RIP Justice J. P. Stevens, Friend of Clinical Social Workers & Their Clients
John Paul Stevens, the recently deceased former justice of the U. S. Supreme Court, should be remembered by clinicians for his role in Jaffee v. Redmond, the only case involving clinical social work ever heard by the highest court. In writing the majority (7-2) opinion in the 1996 case, Stevens favored the profession and directly cited the friend-of-the court brief submitted by the American Board of Examiners in Clinical Social Work (ABE) and two other organizations. The final co-editors of that brief were ABE staffer Robert Booth and ABE counsel Peter Brody of Ropes & Gray.
Stevens wrote that “the mental health of our citizenry, no less than its physical health, is a public good of transcendent importance.” No such statement had ever been made in an opinion of the Supreme Court. The opinion guaranteed that, in federal court, the principle of confidentiality trumps the evidentiary value of case notes. The effect is to assure consumers of mental healthcare that, if a court action is brought, their communications with their therapist must remain confidential and not citable or discoverable as evidence. Lest there be any confusion about who had the privilege, Stevens asserted that clinical social workers provide “a significant amount of mental health treatment” in the United States and declared that “the reasons for recognizing a privilege for treatment by psychiatrists and psychologists apply with equal force to treatment by a clinical social worker…”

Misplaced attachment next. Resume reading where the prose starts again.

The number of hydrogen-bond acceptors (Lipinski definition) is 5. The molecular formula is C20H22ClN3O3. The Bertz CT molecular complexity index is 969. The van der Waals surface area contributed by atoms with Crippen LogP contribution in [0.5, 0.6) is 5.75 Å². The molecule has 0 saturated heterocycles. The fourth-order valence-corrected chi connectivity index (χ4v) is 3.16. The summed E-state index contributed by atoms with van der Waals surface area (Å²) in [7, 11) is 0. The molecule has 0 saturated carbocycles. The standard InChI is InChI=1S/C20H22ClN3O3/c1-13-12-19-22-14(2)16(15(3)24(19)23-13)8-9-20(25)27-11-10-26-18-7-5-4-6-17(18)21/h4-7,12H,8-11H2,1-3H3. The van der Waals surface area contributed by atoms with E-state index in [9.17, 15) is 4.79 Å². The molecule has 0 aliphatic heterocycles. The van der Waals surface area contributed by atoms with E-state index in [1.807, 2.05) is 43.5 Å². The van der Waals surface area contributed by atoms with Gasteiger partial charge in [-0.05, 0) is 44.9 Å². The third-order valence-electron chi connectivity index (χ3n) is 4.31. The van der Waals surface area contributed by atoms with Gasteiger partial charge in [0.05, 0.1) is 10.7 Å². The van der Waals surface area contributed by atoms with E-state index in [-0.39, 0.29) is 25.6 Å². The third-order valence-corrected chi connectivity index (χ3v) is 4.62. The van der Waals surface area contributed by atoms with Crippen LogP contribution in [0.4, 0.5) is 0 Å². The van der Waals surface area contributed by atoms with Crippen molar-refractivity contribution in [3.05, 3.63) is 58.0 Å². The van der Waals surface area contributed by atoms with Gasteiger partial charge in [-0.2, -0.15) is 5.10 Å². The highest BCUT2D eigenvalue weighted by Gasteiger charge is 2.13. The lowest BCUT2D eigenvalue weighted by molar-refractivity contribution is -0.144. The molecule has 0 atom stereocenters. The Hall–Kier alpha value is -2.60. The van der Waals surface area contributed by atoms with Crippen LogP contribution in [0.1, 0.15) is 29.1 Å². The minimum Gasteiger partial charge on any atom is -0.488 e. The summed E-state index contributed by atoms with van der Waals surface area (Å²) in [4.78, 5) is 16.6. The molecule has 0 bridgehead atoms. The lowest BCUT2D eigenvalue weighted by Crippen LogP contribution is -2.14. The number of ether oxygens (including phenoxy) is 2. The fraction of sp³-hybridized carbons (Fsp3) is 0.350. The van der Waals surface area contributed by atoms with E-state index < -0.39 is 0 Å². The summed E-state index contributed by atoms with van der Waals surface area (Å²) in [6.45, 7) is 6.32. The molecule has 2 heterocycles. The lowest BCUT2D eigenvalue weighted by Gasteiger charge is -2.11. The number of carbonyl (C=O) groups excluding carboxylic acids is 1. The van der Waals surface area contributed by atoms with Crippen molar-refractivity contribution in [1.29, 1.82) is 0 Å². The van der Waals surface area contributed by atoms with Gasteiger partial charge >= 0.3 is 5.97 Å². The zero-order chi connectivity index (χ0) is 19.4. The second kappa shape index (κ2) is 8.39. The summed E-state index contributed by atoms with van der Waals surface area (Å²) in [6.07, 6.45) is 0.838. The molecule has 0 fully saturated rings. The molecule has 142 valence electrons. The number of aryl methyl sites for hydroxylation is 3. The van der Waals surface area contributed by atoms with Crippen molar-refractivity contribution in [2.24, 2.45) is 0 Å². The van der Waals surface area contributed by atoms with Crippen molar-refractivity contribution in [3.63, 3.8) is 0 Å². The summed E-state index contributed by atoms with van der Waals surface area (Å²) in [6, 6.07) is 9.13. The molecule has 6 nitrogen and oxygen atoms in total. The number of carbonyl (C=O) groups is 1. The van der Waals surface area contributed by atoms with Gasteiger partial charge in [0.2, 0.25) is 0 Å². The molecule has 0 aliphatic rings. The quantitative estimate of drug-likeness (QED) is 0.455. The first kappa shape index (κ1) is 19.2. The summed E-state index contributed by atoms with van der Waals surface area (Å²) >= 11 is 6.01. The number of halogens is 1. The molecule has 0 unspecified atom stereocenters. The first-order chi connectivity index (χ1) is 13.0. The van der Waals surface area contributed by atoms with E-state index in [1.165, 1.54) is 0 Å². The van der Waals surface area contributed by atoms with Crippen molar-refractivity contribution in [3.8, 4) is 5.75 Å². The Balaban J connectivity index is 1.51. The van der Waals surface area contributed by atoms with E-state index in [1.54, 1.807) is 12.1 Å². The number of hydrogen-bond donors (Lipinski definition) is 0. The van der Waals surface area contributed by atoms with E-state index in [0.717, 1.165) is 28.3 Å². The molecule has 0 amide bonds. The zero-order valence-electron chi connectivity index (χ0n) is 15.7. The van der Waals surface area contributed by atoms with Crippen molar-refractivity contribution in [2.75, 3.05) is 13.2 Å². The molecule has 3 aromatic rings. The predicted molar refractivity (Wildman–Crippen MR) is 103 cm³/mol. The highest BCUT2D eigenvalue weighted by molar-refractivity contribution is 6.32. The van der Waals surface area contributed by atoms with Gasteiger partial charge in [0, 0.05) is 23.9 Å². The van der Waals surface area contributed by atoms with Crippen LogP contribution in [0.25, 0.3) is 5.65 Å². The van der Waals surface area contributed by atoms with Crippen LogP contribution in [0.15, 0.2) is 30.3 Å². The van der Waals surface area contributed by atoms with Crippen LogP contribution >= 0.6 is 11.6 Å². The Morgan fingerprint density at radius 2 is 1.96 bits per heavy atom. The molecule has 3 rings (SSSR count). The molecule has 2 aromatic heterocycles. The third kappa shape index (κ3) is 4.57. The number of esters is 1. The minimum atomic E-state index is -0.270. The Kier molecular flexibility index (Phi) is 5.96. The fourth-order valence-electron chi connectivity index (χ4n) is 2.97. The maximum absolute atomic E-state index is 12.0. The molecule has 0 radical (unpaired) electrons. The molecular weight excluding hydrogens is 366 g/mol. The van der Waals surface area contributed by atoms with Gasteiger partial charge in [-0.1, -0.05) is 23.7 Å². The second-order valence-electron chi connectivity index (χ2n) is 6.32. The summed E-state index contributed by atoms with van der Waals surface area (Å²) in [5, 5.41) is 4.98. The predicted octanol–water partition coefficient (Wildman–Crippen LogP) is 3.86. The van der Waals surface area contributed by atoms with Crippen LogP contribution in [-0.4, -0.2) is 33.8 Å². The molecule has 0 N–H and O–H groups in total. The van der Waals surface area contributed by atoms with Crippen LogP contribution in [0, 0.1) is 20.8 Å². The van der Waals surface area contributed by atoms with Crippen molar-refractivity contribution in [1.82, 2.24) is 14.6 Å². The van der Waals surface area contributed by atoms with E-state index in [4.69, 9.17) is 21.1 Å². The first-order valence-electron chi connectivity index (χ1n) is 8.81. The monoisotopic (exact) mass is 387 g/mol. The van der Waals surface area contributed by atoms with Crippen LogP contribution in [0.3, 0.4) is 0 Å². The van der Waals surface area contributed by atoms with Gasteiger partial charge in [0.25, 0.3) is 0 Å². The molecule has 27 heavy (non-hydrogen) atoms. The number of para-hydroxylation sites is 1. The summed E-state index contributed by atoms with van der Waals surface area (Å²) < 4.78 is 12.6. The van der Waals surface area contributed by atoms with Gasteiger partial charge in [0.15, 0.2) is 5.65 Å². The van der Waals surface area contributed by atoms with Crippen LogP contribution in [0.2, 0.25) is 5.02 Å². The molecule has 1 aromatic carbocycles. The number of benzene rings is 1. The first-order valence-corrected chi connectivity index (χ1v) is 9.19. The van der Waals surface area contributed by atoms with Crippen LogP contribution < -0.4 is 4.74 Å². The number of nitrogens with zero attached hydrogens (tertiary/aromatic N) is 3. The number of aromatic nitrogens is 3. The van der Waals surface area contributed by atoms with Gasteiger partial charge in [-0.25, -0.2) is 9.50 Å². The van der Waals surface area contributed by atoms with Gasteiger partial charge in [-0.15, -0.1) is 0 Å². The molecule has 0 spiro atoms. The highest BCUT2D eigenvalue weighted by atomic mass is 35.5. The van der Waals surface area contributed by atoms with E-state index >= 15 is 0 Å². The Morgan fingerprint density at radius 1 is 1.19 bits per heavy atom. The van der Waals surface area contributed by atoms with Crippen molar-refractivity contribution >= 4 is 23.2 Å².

Until the Supreme Court’s ruling in Jaffee v. Redmond, many federal judges had engaged in “balance testing”—applying their own assessment as to whether therapeutic communications might be introduced as evidence. The majority opinion effectively ended this practice in federal courts, and, by creating the precedent, made it very difficult to argue in any court against the primacy of confidentiality. By upholding the primacy of confidentiality, the Supreme Court assured clients that the privacy of their disclosures is protected—a level of assurance and trust that is at the heart of successful therapy.
Were you aware of Jaffee v. Redmond and its impact on protecting privacy of communications? If not, will you use it to re-assure clients? What might have been the result (two justices, Scalia and Rehnquist, dissented from the majority opinion) if the ruling in Jaffee v. Redmond had gone the other way?